NICK DANLAG – STAFF WRITER
Climbing the corporate ladder often comes with increased time away from family and children, leading to fractured homes. Jackie Acho, president of strategy and leadership consulting firm The Acho Group, says career success also can cause people to sacrifice their physical health, spending long hours sitting down and shorter times sleeping.
But there is also a “shadow cost,” as Acho calls it, of more workers becoming disengaged, tired and unable to muster empathy in the workplace.
“Sapped empathy isn’t fatal in the short term unless you carry a gun,” Acho said. “What I’ve learned in working with the Cleveland Police for six years is that they aren’t so different from the rest of us. And that’s what’s both reassuring and scary.”
Acho works with the Cleveland Police Department to foster more empathy from within, and to connect officers with the community. She has found reform is more effective when it is driven from within the police department, and not from outside.
Acho, author of Currency of Empathy: The Secret to Thriving in Business & Life, presented her lecture at 10:30 a.m. on Wednesday, Aug. 4 in the Amphitheater. It was titled “The Future of Policing: What’s Empathy Got to Do with It?” and was part of Week Six’s theme of “Building a Culture of Empathy.” She explored the complexities of righting a 160-year-old ship, featuring voice clips from Cleveland community members and detectives, one of whom came on stage for the Q-and-A session.
Empathy wasn’t Acho’s starting point. In 1994, she earned her doctorate in chemistry at MIT.
“Logic. Data. Cold, hard facts. That’s what we valued. Every clever question seemed worthy of investigation,” Acho said.
It wasn’t until she had children that Acho said she “woke up to empathy.” This surge in empathy in parents is physiological. Research has shown parts of the brain tied to empathy lit up when new parents were shown pictures of newborns, “proving what our grandmothers could have told us all along; hands-on caring grows empathy,” Acho said.
She defined empathy as “the ability to understand the feelings of someone else, and have an appropriate emotional response.” Acho said the last part is important — and overlooked.
She said empathy often gets a bad name because it is confused with when people project emotions onto others or simply listen to how it affects them.
“Empathy is relational. Empathy is mutual. Empathy is sitting with, not necessarily solving, not taking your own trip,” Acho said. “Of course, you can offer perspective if it’s wanted and sometimes that’s helpful. But also, sometimes, it’s healing just to truly be heard.”
The first part of empathy is affective empathy, also called emotional or primitive empathy.
“That was the first to develop in us as babies before we had words to communicate our needs,” Acho said. “We heard a lot about that yesterday with chimpanzees with Dr. de Waal. Hopefully, someone responded when you were an infant and you had needs, so that primitive part of empathy got a good foundation in you.”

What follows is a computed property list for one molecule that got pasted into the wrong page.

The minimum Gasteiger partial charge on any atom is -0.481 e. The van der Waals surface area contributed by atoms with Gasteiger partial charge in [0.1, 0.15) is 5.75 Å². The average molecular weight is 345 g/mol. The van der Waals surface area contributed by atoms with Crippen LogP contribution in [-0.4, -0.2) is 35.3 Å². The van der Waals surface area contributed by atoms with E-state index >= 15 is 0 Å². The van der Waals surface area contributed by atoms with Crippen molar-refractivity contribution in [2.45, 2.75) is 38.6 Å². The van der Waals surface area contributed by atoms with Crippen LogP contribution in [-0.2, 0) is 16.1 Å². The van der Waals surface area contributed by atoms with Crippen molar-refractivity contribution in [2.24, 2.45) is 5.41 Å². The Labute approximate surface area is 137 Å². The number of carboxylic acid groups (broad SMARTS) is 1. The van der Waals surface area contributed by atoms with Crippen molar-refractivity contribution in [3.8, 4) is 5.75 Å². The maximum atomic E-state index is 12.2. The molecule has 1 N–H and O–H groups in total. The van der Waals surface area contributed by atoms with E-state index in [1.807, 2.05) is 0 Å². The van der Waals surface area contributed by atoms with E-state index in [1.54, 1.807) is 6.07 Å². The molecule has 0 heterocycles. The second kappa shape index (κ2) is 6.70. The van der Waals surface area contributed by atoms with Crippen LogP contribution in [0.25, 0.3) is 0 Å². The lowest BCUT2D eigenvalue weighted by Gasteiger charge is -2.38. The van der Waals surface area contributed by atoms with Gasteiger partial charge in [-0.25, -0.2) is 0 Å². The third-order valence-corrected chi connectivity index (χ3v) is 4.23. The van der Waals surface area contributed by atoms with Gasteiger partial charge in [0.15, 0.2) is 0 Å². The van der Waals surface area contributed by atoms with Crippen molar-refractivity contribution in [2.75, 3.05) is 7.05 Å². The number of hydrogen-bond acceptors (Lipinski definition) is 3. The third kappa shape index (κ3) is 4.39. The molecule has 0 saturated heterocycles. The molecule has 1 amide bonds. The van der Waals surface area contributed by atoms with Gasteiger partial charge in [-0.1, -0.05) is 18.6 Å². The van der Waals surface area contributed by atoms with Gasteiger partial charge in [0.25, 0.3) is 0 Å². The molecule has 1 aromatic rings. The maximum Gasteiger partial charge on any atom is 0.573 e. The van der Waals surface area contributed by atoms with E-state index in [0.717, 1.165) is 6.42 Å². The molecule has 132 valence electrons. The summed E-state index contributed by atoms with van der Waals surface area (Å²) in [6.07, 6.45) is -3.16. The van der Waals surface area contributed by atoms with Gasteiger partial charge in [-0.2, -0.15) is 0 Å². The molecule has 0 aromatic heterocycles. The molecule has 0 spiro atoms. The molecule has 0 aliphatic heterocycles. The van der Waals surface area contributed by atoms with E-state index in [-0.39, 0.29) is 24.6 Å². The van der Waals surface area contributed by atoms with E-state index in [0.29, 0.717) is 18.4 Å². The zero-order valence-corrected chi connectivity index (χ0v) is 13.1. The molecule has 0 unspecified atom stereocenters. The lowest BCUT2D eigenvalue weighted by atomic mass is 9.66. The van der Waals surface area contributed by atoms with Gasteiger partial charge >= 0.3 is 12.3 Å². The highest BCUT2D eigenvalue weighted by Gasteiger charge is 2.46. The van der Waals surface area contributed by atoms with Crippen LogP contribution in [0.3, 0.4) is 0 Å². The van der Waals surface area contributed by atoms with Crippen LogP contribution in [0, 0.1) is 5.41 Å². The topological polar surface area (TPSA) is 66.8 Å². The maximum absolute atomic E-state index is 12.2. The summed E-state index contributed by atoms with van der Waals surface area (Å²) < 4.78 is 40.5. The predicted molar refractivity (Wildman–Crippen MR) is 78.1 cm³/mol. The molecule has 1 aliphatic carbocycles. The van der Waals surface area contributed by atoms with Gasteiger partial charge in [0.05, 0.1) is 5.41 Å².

The second is cognitive empathy, which requires a person to imagine the perspective of the other person. Both need to be developed for effective communication.
“If we train people in cognitive empathy, and they don’t have a good foundation of affective empathy, it simply teaches them to manipulate, or worse,” Acho said. “The definition of a psychopath is someone who has super high cognitive empathy, but no ability to feel.”
In a ride-along with the Cleveland Police in 2017, Acho saw firsthand the responsibilities police face. The neighborhoods in which they work suffer from years of disinvestment and redlining. Acho also said the tools police have aren’t enough to fix the issues they see every day.
“Police are often the last touch points of humanity in a system where schools are failing,” Acho said. “Toxicity and intergenerational trauma make it hard for citizens to thrive.”
This seemingly “endless stream of pain” can make people shut down, but Acho said many in the community appreciated the work of the police. During this ride-along, she accompanied the police on a call to a foster mother whose child had thrown a brick at a lamppost. The situation was calm when police arrived, but there were still deeper problems.
“No one was solving the fact that this was her sixth home, she was only 11, her foster sisters erased the music on her phone and she was already heavily medicated for ADHD,” Acho said. “It seemed like she needed a hug more than anything, and she accepted one from me. I’ve often thought about how little good that helps against the thrashing waves of her life.”
The 4th District of Cleveland, in which Acho did her ride-along, is statistically the most violent in the city.
“Like many challenged areas, the 4th District is a place where we as a country have redlined, disinvested and left generations to fend for themselves without clean, lead- and mold-free homes, good schools or adequate grocery stores,” Acho said.
She then shared with the audience a video of community leader Marilyn Burns. Burns talked about her role in the community, which included simply listening.
“One of the biggest elephants in the room where I live is mental health. It’s so much going on, with one episode of something going on to the next episode. People are constantly coming to me, asking for advice, needing a resource, needing whatever prayer, whatever it might be,” Burns said. “Maybe they just want to cry, just sit there for a while and just say, ‘Thank you for just being here.’ ”
Acho then shared a video clip of Cleveland Police 4th District Commander Brandon Kutz. He said the district has 90,000 people, which is one-fourth of the city, and the department receives around 71,000 calls annually.
The district has 220 police, detectives and supervisors.
“The 4th District, even though we’re very busy, and it can be very violent at times, is also a place that has amazing neighborhoods,” Kutz said. “Amazing people living here and working here. People that are passionate about life and about wanting to have a safe and productive neighborhood.”
Kutz makes it a point to connect officers with the community.
“You’re going from one person in crisis to the next person in crisis and people in crisis are not having a normal day, “ Kutz said. “It’s really important for me to make sure that my officers remember what ordinary looks like, and the people that are not in crisis in this district that need their service and need them to be there.”